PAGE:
Medley named Coordinator of the Year for Special Olympics
Published 2:49 pm Wednesday, September 25, 2013
The Rev. Paul Medley was recently named Georgia’s Special Olympics Coordinator of the Year. The presentation was made in late August at an event in Warner Robins.
Rev. Medley was nominated by Pat Harrell, current chair of the Decatur County Special Olympics Team, who called Medley “the heart and soul” of the local Special Olympics. “Without Paul Medley’s vision and leadership, none of this would have happened,” Harrell wrote in her letter of nomination. She referenced the way the local committee was organized and accredited, all because of his vision and leadership.
The Medley family moved to Bainbridge from Tennessee when Rev. Medley accepted the pastorate of First Baptist Church in Bainbridge. He soon realized there was no Special Olympics Committee here and he set out to remedy the situation.
The Medleys have a special needs daughter Emily, and she, as well as the whole family, had been involved in Special Olympics activities in Tennessee for many years.
The first person Medley contacted to help him out was Jim Beck, who was retired from the Human Resources Department of Amoco. They began putting a steering committee together.
One of the first persons Beck thought of was Pat Harrell, retired from 31 years with the Decatur County Schools where she served first as a teacher, then a counselor, and as a special education director.
The three worked to recruit additional team members and volunteers and started the process of gaining accreditation., a process that took approximately one year. In order to be fully accredited it is required that all team members and volunteers be trained, that there are specific sanctioned Special Olympics events offered. It is also necessary and that financial backing be in place. The local chapter is now fully state and nationally accredited.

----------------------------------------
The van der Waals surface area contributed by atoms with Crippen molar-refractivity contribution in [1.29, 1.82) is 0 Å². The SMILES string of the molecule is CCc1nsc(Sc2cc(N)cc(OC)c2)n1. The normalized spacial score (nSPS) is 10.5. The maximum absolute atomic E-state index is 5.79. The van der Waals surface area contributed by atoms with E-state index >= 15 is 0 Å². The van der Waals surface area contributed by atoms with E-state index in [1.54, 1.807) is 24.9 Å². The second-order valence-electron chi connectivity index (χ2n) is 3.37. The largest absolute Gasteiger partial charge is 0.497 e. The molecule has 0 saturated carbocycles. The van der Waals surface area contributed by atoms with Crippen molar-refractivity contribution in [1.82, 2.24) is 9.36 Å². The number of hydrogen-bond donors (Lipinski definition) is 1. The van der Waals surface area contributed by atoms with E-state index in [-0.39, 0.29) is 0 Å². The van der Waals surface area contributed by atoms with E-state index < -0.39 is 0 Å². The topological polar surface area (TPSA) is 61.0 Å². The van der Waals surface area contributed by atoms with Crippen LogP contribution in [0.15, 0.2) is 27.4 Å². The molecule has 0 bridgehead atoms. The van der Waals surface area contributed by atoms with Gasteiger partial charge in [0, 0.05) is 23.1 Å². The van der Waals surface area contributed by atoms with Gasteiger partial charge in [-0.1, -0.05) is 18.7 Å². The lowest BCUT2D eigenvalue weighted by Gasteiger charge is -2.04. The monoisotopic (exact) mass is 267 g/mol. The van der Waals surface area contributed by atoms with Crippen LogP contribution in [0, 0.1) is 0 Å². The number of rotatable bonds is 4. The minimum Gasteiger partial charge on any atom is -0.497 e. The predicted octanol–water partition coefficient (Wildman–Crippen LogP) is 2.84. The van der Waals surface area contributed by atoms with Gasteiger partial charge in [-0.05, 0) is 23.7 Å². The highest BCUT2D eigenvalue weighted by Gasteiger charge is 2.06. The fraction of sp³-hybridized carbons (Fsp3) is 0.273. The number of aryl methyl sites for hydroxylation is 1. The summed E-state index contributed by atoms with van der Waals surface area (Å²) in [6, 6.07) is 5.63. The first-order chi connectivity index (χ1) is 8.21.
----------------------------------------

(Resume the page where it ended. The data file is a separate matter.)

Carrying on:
The sanctioned events offered locally have been the Special Olympics bowling for both youth and adults, and the spring track meet. A popular event with attendees, although not specifically sanctioned, is the Snow Flake Ball held each February.
It gives the community’s special needs persons a chance to experience a prom atmosphere, complete with ball gowns, dancing, refreshments and even limousine service for some.
A new project that is currently underway is the Young Athletes Program for those under the age of 8. It meets regularly at Potter Street Elementary School with the goal of training youth in the skills needed to compete in the sporting activities later on. The fun is not so much in the winning as it is in playing the game. As the national motto states, “Let me win, but if I cannot win, let me be brave in the attempt.”
The track and field events have been expanded to include persons from Miller, Grady and Seminole Counties.
Special Olympics have made a big difference in the lives of those with special needs. Medley said it gives them a chance to socially interact with their peers and with other volunteers. It is a way to express themselves, and a chance for those who volunteer and serve in other ways and be cheerleaders for the participants.”
Harrell and Medley both stated that Special Olympics events are open to anyone with an intellectual disability. They are not required to be enrolled in school or attending the Decatur-Seminole Training Center.
Medley added that they are always looking for people with the heart to serve on the leadership team or learn to be a volunteer.
Current team members are: Sarah Dollar, Janie Kelley, Krystal Hiers, Kristi Gilley, Catherine Gossett, Sylena Wiggins, Jim Holton and Jim Beck.